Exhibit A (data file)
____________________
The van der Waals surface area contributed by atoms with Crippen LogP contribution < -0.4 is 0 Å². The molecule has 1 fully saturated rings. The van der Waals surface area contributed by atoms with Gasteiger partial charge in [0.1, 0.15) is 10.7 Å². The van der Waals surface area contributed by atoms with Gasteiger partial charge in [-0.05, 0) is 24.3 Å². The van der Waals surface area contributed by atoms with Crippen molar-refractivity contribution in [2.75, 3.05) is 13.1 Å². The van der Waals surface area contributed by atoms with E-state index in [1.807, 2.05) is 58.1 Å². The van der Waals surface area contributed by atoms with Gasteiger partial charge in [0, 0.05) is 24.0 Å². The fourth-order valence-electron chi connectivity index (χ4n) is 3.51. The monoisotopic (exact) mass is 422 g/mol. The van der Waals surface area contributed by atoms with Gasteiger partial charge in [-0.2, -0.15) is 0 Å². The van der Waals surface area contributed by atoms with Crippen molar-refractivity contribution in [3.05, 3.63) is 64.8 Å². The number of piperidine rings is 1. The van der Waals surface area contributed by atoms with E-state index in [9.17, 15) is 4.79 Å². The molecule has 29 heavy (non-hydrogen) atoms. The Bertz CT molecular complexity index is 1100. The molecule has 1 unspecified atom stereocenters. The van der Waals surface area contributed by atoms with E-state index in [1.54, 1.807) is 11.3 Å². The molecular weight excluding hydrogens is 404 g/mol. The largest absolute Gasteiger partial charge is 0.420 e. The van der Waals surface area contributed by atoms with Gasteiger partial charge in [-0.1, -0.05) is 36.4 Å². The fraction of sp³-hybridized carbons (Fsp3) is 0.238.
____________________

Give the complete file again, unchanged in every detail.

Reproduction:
The van der Waals surface area contributed by atoms with Crippen LogP contribution < -0.4 is 0 Å². The molecule has 1 fully saturated rings. The van der Waals surface area contributed by atoms with Gasteiger partial charge in [0.1, 0.15) is 10.7 Å². The van der Waals surface area contributed by atoms with Gasteiger partial charge in [-0.05, 0) is 24.3 Å². The van der Waals surface area contributed by atoms with Crippen molar-refractivity contribution in [2.75, 3.05) is 13.1 Å². The van der Waals surface area contributed by atoms with E-state index in [1.807, 2.05) is 58.1 Å². The van der Waals surface area contributed by atoms with Gasteiger partial charge in [0, 0.05) is 24.0 Å². The fourth-order valence-electron chi connectivity index (χ4n) is 3.51. The monoisotopic (exact) mass is 422 g/mol. The van der Waals surface area contributed by atoms with Gasteiger partial charge in [-0.2, -0.15) is 0 Å². The van der Waals surface area contributed by atoms with Crippen molar-refractivity contribution in [3.05, 3.63) is 64.8 Å². The number of piperidine rings is 1. The van der Waals surface area contributed by atoms with E-state index in [9.17, 15) is 4.79 Å². The molecule has 29 heavy (non-hydrogen) atoms. The Bertz CT molecular complexity index is 1100. The molecule has 1 unspecified atom stereocenters. The van der Waals surface area contributed by atoms with E-state index in [1.54, 1.807) is 11.3 Å². The molecular weight excluding hydrogens is 404 g/mol. The largest absolute Gasteiger partial charge is 0.420 e. The van der Waals surface area contributed by atoms with Gasteiger partial charge in [-0.1, -0.05) is 36.4 Å². The fraction of sp³-hybridized carbons (Fsp3) is 0.238.